What is it about?

This paper uses Iranian cinema censorship as a case study for the misunderstandings surrounding the issue of violence. Taking advantage of Johan Galtung's definition of structural violence, it proposes a more nuanced approach to film violence that is not merely based on the extraction of moments of a film but sees the narrative as a continuation of moments where different forms of violence morph into each other and are resolved in the process, ending in peace.

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Why is it important?

My analysis shows that violence is always present in narrative cinema and is an inseparable part of it. Consequently, censoring film violence is an attack on cinema and narrative films. Furthermore, there is no evidence that physical violence, which is the target of attacks on film violence, has more effect on the audience than other forms of violence, such as structural and psychological. Therefore, the whole debate stems from just a misunderstanding of narrative cinema.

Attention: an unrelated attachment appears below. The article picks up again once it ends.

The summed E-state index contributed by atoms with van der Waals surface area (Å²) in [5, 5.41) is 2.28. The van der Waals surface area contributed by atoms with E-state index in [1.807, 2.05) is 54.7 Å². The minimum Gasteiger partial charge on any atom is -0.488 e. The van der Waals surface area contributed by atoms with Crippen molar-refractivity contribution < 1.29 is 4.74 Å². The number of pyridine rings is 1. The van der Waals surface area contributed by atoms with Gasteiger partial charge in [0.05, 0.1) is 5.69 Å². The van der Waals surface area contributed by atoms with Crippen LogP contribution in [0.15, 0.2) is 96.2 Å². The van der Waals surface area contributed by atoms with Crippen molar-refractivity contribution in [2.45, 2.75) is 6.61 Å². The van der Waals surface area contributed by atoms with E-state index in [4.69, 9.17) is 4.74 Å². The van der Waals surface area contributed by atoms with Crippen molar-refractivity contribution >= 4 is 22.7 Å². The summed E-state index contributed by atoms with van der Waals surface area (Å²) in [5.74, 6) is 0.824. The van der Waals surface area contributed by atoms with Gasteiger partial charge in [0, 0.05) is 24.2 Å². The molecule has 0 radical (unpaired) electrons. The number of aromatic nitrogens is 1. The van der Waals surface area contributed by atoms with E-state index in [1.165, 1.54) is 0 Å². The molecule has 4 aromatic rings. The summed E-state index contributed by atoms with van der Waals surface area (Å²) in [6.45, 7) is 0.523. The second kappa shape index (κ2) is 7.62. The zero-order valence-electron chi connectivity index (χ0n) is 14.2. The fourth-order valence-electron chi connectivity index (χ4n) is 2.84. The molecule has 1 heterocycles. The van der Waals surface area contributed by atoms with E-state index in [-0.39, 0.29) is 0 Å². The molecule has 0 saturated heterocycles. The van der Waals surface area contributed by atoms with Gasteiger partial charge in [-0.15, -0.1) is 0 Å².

I hope this article aids the discussion about film violence, like many other areas in cinema, becoming more accurate and complex in media and academia. The issue is significant, and simplifying it only hurts cinema. The theory provided here is not only a suggestion for the way film violence should be read in a filmic text, but also it is a framework for writing and producing narrative films. So, I hope people in the industry, especially screenwriters, could benefit from it to create profound stories.

Hamid Taheri
RMIT University

Read the Original

This page is a summary of: The Violent Story, Middle East Journal of Culture and Communication, March 2023, Brill,
DOI: 10.1163/18739865-tat00005.
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